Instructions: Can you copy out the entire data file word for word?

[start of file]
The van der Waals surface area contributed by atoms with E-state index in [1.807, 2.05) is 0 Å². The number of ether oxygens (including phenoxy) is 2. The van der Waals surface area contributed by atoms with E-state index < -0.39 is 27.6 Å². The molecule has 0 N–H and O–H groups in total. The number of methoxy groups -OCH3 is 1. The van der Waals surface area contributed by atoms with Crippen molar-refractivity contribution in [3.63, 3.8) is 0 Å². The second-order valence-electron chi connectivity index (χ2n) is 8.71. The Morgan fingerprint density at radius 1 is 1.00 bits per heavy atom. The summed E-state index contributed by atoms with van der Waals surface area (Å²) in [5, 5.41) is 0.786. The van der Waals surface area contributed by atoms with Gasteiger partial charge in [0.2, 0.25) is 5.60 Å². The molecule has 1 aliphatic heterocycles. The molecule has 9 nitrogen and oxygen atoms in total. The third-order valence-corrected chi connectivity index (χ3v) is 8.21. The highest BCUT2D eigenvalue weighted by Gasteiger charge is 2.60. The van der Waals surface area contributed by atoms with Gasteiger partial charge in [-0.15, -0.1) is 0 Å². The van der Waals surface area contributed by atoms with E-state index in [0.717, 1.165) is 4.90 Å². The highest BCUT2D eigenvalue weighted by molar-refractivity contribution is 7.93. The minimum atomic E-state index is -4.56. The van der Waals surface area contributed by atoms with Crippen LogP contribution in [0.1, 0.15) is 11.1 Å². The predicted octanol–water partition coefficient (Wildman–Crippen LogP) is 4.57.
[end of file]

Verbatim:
The van der Waals surface area contributed by atoms with E-state index in [1.807, 2.05) is 0 Å². The number of ether oxygens (including phenoxy) is 2. The van der Waals surface area contributed by atoms with E-state index < -0.39 is 27.6 Å². The molecule has 0 N–H and O–H groups in total. The number of methoxy groups -OCH3 is 1. The van der Waals surface area contributed by atoms with Crippen molar-refractivity contribution in [3.63, 3.8) is 0 Å². The second-order valence-electron chi connectivity index (χ2n) is 8.71. The Morgan fingerprint density at radius 1 is 1.00 bits per heavy atom. The summed E-state index contributed by atoms with van der Waals surface area (Å²) in [5, 5.41) is 0.786. The van der Waals surface area contributed by atoms with Gasteiger partial charge in [0.2, 0.25) is 5.60 Å². The molecule has 1 aliphatic heterocycles. The molecule has 9 nitrogen and oxygen atoms in total. The third-order valence-corrected chi connectivity index (χ3v) is 8.21. The highest BCUT2D eigenvalue weighted by Gasteiger charge is 2.60. The van der Waals surface area contributed by atoms with Gasteiger partial charge in [-0.15, -0.1) is 0 Å². The van der Waals surface area contributed by atoms with E-state index in [0.717, 1.165) is 4.90 Å². The highest BCUT2D eigenvalue weighted by molar-refractivity contribution is 7.93. The minimum atomic E-state index is -4.56. The van der Waals surface area contributed by atoms with Crippen LogP contribution in [0.1, 0.15) is 11.1 Å². The predicted octanol–water partition coefficient (Wildman–Crippen LogP) is 4.57.